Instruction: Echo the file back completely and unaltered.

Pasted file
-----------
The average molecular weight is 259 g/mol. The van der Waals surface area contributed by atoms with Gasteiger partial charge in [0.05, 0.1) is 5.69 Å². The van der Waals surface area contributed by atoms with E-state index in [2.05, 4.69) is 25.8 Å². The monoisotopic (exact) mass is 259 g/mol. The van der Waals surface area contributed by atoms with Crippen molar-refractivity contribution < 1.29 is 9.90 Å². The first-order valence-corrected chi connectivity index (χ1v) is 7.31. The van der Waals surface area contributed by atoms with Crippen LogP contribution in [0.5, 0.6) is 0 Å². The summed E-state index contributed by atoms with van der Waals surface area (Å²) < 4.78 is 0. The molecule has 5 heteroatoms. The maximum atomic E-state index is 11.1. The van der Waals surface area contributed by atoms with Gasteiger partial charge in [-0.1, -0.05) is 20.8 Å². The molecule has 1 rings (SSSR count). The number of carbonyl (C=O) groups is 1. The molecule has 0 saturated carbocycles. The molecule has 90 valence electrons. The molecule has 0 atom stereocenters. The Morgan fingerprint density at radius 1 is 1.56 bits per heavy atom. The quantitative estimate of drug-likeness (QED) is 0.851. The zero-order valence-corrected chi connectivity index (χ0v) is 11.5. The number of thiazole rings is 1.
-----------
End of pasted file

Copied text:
The average molecular weight is 259 g/mol. The van der Waals surface area contributed by atoms with Gasteiger partial charge in [0.05, 0.1) is 5.69 Å². The van der Waals surface area contributed by atoms with E-state index in [2.05, 4.69) is 25.8 Å². The monoisotopic (exact) mass is 259 g/mol. The van der Waals surface area contributed by atoms with Crippen molar-refractivity contribution < 1.29 is 9.90 Å². The first-order valence-corrected chi connectivity index (χ1v) is 7.31. The van der Waals surface area contributed by atoms with Crippen LogP contribution in [0.5, 0.6) is 0 Å². The summed E-state index contributed by atoms with van der Waals surface area (Å²) < 4.78 is 0. The molecule has 5 heteroatoms. The maximum atomic E-state index is 11.1. The van der Waals surface area contributed by atoms with Gasteiger partial charge in [-0.1, -0.05) is 20.8 Å². The molecule has 1 rings (SSSR count). The number of carbonyl (C=O) groups is 1. The molecule has 0 saturated carbocycles. The molecule has 90 valence electrons. The molecule has 0 atom stereocenters. The Morgan fingerprint density at radius 1 is 1.56 bits per heavy atom. The quantitative estimate of drug-likeness (QED) is 0.851. The zero-order valence-corrected chi connectivity index (χ0v) is 11.5. The number of thiazole rings is 1.